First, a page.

Monday, February 18, 2008

Spotlight: Bhupendra Kumar Modi













SINGAPORE: Bhupendra Kumar Modi tends to think big, and the current financial pinch his company is facing is not stopping him. The chairman of the Indian conglomerate Spice Corp. has just unveiled a new screenless "People's Phone" that is expected to be priced at less than $20 when it is introduced in June. Modi is hoping to sell 10 million units in the first 12 months.
Despite the current credit squeeze, Modi also has big expansion plans. Cellebrum, Spice's mobile services provider, which he estimates to be worth $500 million, will list about 20 percent of its shares in the first half of the year in Singapore and Bombay. His group also aims to list Hot Stop, its mobile retail business, at the end of the year.
The Mumbai-based Spice Communications, which has just announced plans to invest $1 billion to expand its mobile phone services, is also planning to raise $500 million in 2009 and dilute its current share holdings by 20 percent to 25 percent by listing new stock in Singapore and in Dubai, thus becoming the first Indian company to sell shares in the Middle East.
After three years of early retirement, Modi came back in 2005 to the helm of the business he had founded and had left in the hands of his wife and son. The company's finances were in trouble, so the first thing he did, he said, was "regain total control."
"I told them I will run the group myself, and I can't have you around," he recalled. "I gave each of my children $20 million to build their own businesses. And I told my wife, 'You go do charity work.' "
Since then, two of his three children have rejoined the fold in Singapore, along with the ventures they founded. His son Dilip, 32, is chief operating officer of Spice Corp. One of his daughters, Divya, 26, is the group's director of investor relations.
Spice Communications, which was listed in 2007 on the Bombay Stock Exchange and has a market capitalization of $542.7 million, is still losing money. In the first nine months of 2007, it reported a net loss of 197.8 million rupees, or $4.98 million, compared with a loss of 106.34 million rupees for the same period in 2006.
But Modi said he believed things were starting to turn around. Spice Communications recently obtained licenses to operate in four more zones, which, Modi hopes, will help the company double its subscriber base to at least eight million by the end of the year.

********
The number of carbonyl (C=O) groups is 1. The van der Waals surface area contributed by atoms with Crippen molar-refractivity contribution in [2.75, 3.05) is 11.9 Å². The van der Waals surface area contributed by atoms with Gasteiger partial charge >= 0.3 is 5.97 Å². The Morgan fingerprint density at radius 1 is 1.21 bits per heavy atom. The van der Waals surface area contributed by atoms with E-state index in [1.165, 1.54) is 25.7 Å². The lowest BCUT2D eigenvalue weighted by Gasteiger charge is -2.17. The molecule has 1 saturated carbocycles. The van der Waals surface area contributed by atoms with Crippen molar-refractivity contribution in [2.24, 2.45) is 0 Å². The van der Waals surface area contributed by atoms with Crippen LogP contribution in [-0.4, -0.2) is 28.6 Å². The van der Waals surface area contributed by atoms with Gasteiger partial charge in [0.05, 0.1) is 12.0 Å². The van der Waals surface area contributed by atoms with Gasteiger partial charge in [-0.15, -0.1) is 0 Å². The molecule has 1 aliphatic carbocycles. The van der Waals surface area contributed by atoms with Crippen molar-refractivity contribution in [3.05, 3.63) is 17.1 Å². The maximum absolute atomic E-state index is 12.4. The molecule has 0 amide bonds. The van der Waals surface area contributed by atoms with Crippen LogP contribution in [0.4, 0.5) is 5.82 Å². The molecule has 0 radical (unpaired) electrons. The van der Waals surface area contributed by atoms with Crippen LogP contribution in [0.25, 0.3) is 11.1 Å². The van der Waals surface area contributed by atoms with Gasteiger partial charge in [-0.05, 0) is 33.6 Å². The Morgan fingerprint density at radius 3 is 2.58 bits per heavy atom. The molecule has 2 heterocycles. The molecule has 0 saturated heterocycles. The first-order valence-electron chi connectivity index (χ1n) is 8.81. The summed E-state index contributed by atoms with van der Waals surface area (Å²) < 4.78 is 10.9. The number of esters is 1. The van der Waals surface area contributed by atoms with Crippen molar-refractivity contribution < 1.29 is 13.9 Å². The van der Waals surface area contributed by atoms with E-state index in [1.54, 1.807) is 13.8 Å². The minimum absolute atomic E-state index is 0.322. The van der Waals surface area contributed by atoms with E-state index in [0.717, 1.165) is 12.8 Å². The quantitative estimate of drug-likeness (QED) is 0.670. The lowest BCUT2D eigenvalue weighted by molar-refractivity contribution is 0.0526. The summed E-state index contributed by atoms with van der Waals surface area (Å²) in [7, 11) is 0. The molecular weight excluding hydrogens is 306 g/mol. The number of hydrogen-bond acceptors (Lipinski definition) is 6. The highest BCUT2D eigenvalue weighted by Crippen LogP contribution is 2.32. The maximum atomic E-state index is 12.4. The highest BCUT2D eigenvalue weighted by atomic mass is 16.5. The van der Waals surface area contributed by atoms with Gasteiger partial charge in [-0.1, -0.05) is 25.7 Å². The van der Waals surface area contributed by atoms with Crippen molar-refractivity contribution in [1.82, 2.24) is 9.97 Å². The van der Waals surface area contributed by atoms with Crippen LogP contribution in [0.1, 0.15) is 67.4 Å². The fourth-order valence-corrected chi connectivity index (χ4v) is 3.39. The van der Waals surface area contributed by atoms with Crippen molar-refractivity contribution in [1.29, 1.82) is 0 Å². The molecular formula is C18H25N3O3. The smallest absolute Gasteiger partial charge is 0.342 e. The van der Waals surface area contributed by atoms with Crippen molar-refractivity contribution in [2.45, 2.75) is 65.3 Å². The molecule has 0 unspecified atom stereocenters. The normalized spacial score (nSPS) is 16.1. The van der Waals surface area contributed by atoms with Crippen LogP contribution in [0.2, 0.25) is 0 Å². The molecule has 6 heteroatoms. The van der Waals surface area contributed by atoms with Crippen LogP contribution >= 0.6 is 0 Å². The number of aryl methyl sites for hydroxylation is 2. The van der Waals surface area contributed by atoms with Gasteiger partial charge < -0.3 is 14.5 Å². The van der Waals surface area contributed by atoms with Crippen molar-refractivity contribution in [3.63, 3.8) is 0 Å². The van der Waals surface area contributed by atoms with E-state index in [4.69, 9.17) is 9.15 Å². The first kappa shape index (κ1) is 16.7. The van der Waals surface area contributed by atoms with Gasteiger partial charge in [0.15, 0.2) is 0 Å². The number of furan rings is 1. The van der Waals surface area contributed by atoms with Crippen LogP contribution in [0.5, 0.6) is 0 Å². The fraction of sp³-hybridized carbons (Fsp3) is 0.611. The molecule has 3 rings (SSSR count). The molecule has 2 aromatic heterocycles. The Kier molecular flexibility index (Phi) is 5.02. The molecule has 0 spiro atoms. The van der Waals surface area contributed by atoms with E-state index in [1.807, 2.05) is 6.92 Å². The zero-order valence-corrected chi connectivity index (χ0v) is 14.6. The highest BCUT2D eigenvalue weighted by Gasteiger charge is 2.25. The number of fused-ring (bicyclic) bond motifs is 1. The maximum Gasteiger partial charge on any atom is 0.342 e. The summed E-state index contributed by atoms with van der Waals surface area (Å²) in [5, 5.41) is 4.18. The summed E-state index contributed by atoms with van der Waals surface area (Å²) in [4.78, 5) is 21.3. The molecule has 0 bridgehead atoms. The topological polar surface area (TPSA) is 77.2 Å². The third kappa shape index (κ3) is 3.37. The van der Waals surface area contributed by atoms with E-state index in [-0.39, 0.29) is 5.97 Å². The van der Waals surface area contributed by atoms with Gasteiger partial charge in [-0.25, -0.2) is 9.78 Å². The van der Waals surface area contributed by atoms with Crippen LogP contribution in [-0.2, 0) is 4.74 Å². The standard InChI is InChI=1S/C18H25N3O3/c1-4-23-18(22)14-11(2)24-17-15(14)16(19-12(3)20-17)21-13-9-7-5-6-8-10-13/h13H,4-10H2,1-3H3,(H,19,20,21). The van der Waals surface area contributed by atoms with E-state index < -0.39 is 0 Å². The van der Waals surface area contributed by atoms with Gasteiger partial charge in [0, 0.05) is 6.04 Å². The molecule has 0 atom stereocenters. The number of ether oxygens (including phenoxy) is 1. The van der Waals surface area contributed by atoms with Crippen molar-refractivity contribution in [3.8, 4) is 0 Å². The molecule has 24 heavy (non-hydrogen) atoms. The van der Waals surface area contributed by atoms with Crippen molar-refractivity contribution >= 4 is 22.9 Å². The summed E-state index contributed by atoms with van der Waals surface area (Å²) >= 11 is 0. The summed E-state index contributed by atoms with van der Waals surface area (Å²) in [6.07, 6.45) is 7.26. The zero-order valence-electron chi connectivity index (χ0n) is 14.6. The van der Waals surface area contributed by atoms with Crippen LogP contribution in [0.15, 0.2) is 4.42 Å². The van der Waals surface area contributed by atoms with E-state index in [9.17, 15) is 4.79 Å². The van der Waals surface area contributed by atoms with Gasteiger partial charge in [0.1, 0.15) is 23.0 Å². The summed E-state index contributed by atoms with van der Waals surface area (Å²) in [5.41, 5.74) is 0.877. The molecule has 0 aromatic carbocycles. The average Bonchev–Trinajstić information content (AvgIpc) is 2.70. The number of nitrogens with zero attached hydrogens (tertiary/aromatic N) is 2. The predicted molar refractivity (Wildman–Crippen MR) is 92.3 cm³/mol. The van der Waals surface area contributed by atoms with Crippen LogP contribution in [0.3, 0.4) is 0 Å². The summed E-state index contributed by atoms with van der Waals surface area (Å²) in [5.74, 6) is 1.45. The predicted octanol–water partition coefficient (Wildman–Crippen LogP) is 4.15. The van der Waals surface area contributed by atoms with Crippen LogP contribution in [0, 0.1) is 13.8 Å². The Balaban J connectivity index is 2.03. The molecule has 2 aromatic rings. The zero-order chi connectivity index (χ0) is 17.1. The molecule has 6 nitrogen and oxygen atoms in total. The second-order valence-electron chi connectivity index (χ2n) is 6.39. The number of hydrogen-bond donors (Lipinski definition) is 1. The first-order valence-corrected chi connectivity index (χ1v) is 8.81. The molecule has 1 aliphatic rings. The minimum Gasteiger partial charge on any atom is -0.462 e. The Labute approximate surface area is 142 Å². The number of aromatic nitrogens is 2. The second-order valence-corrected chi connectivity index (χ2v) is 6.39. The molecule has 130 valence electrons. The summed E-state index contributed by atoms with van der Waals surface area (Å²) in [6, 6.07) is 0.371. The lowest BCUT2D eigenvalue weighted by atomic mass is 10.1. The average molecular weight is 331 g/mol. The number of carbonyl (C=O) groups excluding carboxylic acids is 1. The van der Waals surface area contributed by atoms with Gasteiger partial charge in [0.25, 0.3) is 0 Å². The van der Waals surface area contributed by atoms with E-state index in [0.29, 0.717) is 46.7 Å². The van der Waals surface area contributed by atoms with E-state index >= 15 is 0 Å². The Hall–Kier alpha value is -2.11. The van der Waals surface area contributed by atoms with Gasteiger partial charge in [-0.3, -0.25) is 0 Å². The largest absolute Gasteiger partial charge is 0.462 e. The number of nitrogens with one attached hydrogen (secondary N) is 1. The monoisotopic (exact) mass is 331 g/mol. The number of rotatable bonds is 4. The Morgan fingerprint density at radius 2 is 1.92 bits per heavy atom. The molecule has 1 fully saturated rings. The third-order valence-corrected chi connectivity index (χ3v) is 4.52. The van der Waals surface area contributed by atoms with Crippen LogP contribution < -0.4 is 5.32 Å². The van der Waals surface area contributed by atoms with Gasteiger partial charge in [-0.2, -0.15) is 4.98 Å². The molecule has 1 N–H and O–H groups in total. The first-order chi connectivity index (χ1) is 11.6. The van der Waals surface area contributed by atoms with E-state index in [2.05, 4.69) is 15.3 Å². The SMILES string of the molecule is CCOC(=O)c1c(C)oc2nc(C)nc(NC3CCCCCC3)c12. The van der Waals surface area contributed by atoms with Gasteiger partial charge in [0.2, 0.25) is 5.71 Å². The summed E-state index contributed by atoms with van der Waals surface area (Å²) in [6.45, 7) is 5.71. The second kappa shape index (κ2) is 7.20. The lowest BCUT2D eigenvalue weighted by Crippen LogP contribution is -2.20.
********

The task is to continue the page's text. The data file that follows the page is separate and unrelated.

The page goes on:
Harit Shah, a telecommunications analyst at Angel Broking in Mumbai, cautioned that Spice must be ready for a fight. "Spice is planning to expand in newer circles where incumbent operators have been in existence for over a decade, already grabbing the low-hanging fruit," Shah said. "Given the high costs of expansion and the likely intense price competition at the start, it will take some time for them to break even."
Shah said, however, that the idea of providing a low-cost phone was "right," as most of the incremental subscriber additions were coming from rural India. "Continuously improving affordability and minimum subscription costs are the keys to effectively tapping this huge market," Shah said.
By encouraging his children to go out on their own, albeit with a nice packet of seed money, Modi is continuing a family tradition of entrepreneurship. In 1933 his father, Gujar Mal Modi, founded the Modi Group, one of the 10 largest industrial conglomerates in India until it was eventually carved up, after his death, between Modi, his brothers and cousins in 1989.
"I had a very different view of the world than my father," Modi said during a recent visit to Singapore. "We had very different visions of industry. He went into basic commodities; I wanted to go into knowledge industries."
His big break came in 1982 when, seeing the lack of automation in the Indian office market, he persuaded Xerox to set up a factory in India in a joint venture with a $300 million order he had obtained from Russia. Soon, Modi was signing deals with other multinationals like Alcatel, Samsung, Olivetti, Motorola, and Telstra.
Modi's fortunes changed in the late 1990s as the government loosened restrictions on foreigners' setting up businesses in India. As Modi's group restructured, he bought out stakes held by Olivetti and Telstra in partnerships, but sold his shares in the joint ventures with Alcatel and Xerox.